Let's take Apple as an example: The second article that caught my attention recently was a discussion in the New York Times of Apple's Chinese manufacturing operations, titled "Apple, America, and a Squeezed Middle Class: How the US Lost Out on Iphone work." It was a shocking revelation for a company that has presented itself to its young, upwardly mobile consumers as a socially responsible company, somehow different from the rest.
The reality of Apple is much different than perception. To illustrate, the article tells the story of how Apple, on the eve of an Iphone launch, wanted a last-minute change to the screen design. Most of the Iphones on the market are made in China, in enormous factories. In the particular factory that was tasked with implementing the new screen design, the answer was simple: The foreman awakened 8,000 workers who lived on site, in factory dormitories, at midnight, gave them a cookie and a cup of tea, and put them to work for the next 12 hours. Workers in this factory work 12 hours a day, 6 days a week.
This begs the question of just how much cheaper is it to produce Iphones in China than the US? While not easy to evaluate, economists estimate that it would cost about $65 more to produce the Iphone in the United States.
If I were in charge of US trade policy, Iphones from China just became $70 more expensive. It wouldn't solve our manufacturing problem completely, but it would be a good start.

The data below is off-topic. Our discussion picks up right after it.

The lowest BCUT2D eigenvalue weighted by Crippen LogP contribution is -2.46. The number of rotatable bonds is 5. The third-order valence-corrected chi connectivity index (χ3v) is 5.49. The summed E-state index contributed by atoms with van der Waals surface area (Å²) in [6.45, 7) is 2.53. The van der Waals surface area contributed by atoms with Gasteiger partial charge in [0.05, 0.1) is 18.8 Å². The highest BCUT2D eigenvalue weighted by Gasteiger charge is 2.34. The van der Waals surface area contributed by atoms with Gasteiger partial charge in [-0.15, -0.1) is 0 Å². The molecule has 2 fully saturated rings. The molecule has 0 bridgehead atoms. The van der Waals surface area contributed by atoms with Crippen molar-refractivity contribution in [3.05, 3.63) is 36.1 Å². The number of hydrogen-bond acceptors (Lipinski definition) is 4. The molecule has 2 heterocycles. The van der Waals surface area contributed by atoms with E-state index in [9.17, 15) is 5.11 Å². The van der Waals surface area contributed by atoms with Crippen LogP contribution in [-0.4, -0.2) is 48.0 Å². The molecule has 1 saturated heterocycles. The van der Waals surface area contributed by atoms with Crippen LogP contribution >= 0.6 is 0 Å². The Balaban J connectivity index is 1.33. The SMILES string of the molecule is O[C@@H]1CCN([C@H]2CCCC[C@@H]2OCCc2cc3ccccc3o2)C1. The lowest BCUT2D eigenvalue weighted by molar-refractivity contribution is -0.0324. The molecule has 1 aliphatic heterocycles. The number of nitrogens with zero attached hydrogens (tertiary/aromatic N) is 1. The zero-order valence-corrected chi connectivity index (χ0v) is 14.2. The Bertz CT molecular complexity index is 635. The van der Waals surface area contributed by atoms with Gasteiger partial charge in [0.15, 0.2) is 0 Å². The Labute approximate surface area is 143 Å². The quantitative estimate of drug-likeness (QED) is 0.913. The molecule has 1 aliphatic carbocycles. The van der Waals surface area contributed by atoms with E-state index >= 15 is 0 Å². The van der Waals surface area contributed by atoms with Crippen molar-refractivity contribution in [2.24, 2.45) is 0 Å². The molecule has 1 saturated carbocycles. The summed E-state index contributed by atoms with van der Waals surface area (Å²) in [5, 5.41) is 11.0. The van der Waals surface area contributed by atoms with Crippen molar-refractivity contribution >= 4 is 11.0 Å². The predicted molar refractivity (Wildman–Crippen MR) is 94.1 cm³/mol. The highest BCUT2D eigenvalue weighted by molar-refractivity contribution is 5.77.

There is a moral component to this, both on US soil and abroad. Domestically, we are allowing corporations to enrich themselves at record levels while destroying the middle class. Because we have become so bitter and angry at each other, the office worker doesn't seem to care that the manufacturing worker is making half what the job used to pay. (Sounds striking similar to the recent attacks on public employees). The office worker may even believe that the factory worker is somehow responsible for the office worker's lack of a decent wage. I discuss this attitude in my post Compassion Lost. What that office worker doesn't understand is that this cycle is driving down the standard of living in the US at an alarming rate, and has ripple effects throughout the entire economy.
Abroad, the US consumer is causing the enslavement of workers such as those that live on the factory grounds in China, awakened at midnight, given a cookie and a cup of tea, and forced to work. It is immoral, and each and every one of us is culpable to some degree. It is why we need politicians who care about the future of our nation, and the future of our global society.
There is hard evidence that demonstrates another reality is possible. One such piece of evidence is found in Germany.